We cover what is available in literature.  We distribute ourselves in the country and among people to ascertain our viewpoint.  We give ourselves time and we discuss in weekly meetings.  People of different backgrounds, different ages, different professions and genders join in the discussion.  We develop an immigrant’s view which has no region or religion in it.  The track leader presents the view through a set of two dozen slides in a public seminar attended by about a hundred people.  People join as an open-door policy.  The seminars, one per period, were held every six months.  The seminar presentations are given as references in the book.  We plan to assemble all contributors in a meeting next year when we map to create the second part of the book (From 1947 AD to the current time.)

How do you incorporate primary sources, visuals, and multimedia elements to make the learning experience engaging for students?

In the book, we only give 2 D pictures.  We do give references to websites where further exploration is doable.  Our goal in the book is to breeze through the massive history to show that India is a living culture.   A good man can be vandalized if he/she is not careful.  We hope such message might come through, which could be a good learning experience for the world children.  We are developing a multimedia project called Virtual India, which would be in the mode of self-learning and research.  There we hope to analyze the fundamentals of mathematics, astronomy, language, grammar, art, music, sculpting, metallurgy, building, food, medicine and yoga.  This may take another three to five years to be coded and developed as a product.

The authors of the essays are senior experts in diverse fields. How does their contribution encourage critical thinking and discussions among students about the complexities of India’s history and culture?

I don’t think we would call ourselves as “senior experts”.  Our only definition is that we entered the project without any bias.  We have to see India as a child may see.  We have to explain the scene to the child.  Our own children grew up before we could create a dialog, we thought to empower the future parents.  What I personally discovered that India as a culture refined itself by heavy experimentation.  Certain fundamental ideas of these experiments are built into respecting the people and respecting the tradition.  Amidst this lie the utter respect to truth and acceptance of events.    Truth will shine and the oppression will cease, we only have to work with diligence and utter sincerity.  Noble leaders will come from our children, so is our hope.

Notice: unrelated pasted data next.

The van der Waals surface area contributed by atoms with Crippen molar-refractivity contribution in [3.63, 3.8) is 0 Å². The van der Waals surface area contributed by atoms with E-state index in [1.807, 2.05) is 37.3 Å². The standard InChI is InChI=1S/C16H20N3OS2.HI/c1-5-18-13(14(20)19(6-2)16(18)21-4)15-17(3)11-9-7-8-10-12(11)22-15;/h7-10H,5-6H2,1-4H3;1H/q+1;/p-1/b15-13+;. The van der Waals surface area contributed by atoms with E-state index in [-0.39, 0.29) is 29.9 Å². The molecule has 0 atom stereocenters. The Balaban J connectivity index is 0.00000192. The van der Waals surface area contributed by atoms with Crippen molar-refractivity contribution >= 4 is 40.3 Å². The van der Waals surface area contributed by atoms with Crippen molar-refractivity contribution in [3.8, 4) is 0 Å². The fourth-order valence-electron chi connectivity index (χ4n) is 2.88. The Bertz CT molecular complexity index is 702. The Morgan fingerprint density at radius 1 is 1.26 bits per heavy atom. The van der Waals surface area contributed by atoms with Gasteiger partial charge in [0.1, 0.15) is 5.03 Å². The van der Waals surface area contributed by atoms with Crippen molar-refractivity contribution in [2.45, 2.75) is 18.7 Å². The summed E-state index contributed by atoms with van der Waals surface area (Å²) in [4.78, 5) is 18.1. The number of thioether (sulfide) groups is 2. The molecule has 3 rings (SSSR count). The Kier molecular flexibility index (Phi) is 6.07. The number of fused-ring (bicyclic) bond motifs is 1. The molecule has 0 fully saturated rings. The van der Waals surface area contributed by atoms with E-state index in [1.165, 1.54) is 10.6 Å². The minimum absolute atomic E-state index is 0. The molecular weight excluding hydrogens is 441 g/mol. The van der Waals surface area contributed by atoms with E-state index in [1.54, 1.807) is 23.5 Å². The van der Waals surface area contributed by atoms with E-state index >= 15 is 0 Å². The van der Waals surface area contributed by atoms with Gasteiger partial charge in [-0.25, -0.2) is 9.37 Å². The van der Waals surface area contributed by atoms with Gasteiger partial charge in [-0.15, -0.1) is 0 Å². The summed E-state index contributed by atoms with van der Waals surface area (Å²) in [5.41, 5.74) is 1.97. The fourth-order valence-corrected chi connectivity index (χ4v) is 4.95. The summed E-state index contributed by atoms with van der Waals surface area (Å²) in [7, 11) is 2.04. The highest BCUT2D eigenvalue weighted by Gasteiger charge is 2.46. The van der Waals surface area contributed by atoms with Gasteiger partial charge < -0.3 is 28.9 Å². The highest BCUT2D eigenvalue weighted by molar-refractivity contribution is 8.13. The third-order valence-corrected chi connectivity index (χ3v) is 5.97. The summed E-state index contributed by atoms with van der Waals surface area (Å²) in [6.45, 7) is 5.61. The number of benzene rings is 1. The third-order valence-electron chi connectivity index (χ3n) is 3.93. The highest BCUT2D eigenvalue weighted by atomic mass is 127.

Economic history has been integrated into every narrative of India’s past. India’s economic attractiveness and uniqueness in the Indian Ocean region was of much interest to the world. How is this brought out in the book?

We do show maritime trade with the Arabs during the Indus Period.  Maritime trade had exponential growth a Mauryan times with boats plying up to China.  India was a big exporter of grains and raw material in those early centuries.  We ascribe India’s opulence in the Golden period to the maritime trade.  All exchanges were in gold and silver.  We show sea routes and do narrate some of the expeditions.  Far east was colonized and Indian culture did spread to educate and to spread the faith system.  We show how the sea routes eventually became the pathways for the western ships to come and camp in India.  We develop a thesis that the occupation of India was because of the regional autonomy in trade leading to local negotiations and tricks.  This is our viewpoint.

India is a country with significant regional diversity. How does your textbook address regional variations and their impact on the nation’s history and culture?

We address it, we don’t consider it a handicap.  It makes the culture rich.  In our Language and Literature track, we show the massive display of talents all around the country.  Harmony and coexistence lead to stability and creativity.  Spectacular temples of different styles have come up in different parts each respecting the other.  Divisiveness was caused by controlling the food distribution by instituting some federal rule.  Many of the British rules need complete revisions in modern India.  Whether a good government would come with a bright leader is a good question.  It can be a function of time when ownership is created.  I would think it may take fifty to a hundred years.  Our book may help.

How have recent developments or research findings influenced the content and approach of your textbook?